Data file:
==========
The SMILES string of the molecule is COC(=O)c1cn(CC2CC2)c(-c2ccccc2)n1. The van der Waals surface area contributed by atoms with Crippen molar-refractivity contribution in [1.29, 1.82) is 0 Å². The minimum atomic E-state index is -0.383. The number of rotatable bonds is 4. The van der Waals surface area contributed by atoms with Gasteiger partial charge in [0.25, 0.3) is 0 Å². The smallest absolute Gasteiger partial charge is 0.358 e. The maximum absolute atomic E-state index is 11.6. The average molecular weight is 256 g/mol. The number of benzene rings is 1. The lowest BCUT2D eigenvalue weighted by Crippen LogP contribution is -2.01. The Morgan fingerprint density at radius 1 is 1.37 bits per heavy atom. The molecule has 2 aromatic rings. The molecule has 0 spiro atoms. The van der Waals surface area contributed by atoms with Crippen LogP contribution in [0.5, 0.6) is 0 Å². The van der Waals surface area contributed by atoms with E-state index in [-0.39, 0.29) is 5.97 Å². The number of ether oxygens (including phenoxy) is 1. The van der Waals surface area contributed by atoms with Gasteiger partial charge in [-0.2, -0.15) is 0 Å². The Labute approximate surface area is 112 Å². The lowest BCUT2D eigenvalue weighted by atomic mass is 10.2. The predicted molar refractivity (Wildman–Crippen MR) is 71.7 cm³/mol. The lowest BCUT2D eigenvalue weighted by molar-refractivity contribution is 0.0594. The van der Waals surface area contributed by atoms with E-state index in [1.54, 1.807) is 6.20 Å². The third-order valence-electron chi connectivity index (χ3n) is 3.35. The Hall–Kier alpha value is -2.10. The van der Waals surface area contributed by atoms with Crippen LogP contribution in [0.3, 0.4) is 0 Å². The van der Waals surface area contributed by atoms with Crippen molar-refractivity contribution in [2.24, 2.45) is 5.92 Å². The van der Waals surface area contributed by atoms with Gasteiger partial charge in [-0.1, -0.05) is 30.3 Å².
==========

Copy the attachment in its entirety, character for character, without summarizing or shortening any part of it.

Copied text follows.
The SMILES string of the molecule is COC(=O)c1cn(CC2CC2)c(-c2ccccc2)n1. The van der Waals surface area contributed by atoms with Crippen molar-refractivity contribution in [1.29, 1.82) is 0 Å². The minimum atomic E-state index is -0.383. The number of rotatable bonds is 4. The van der Waals surface area contributed by atoms with Gasteiger partial charge in [0.25, 0.3) is 0 Å². The smallest absolute Gasteiger partial charge is 0.358 e. The maximum absolute atomic E-state index is 11.6. The average molecular weight is 256 g/mol. The number of benzene rings is 1. The lowest BCUT2D eigenvalue weighted by Crippen LogP contribution is -2.01. The Morgan fingerprint density at radius 1 is 1.37 bits per heavy atom. The molecule has 2 aromatic rings. The molecule has 0 spiro atoms. The van der Waals surface area contributed by atoms with Crippen LogP contribution in [0.5, 0.6) is 0 Å². The van der Waals surface area contributed by atoms with E-state index in [-0.39, 0.29) is 5.97 Å². The number of ether oxygens (including phenoxy) is 1. The van der Waals surface area contributed by atoms with Gasteiger partial charge in [-0.2, -0.15) is 0 Å². The Labute approximate surface area is 112 Å². The lowest BCUT2D eigenvalue weighted by atomic mass is 10.2. The predicted molar refractivity (Wildman–Crippen MR) is 71.7 cm³/mol. The lowest BCUT2D eigenvalue weighted by molar-refractivity contribution is 0.0594. The van der Waals surface area contributed by atoms with E-state index in [1.54, 1.807) is 6.20 Å². The third-order valence-electron chi connectivity index (χ3n) is 3.35. The Hall–Kier alpha value is -2.10. The van der Waals surface area contributed by atoms with Crippen LogP contribution in [0.3, 0.4) is 0 Å². The van der Waals surface area contributed by atoms with Crippen molar-refractivity contribution in [2.24, 2.45) is 5.92 Å². The van der Waals surface area contributed by atoms with Gasteiger partial charge in [-0.1, -0.05) is 30.3 Å².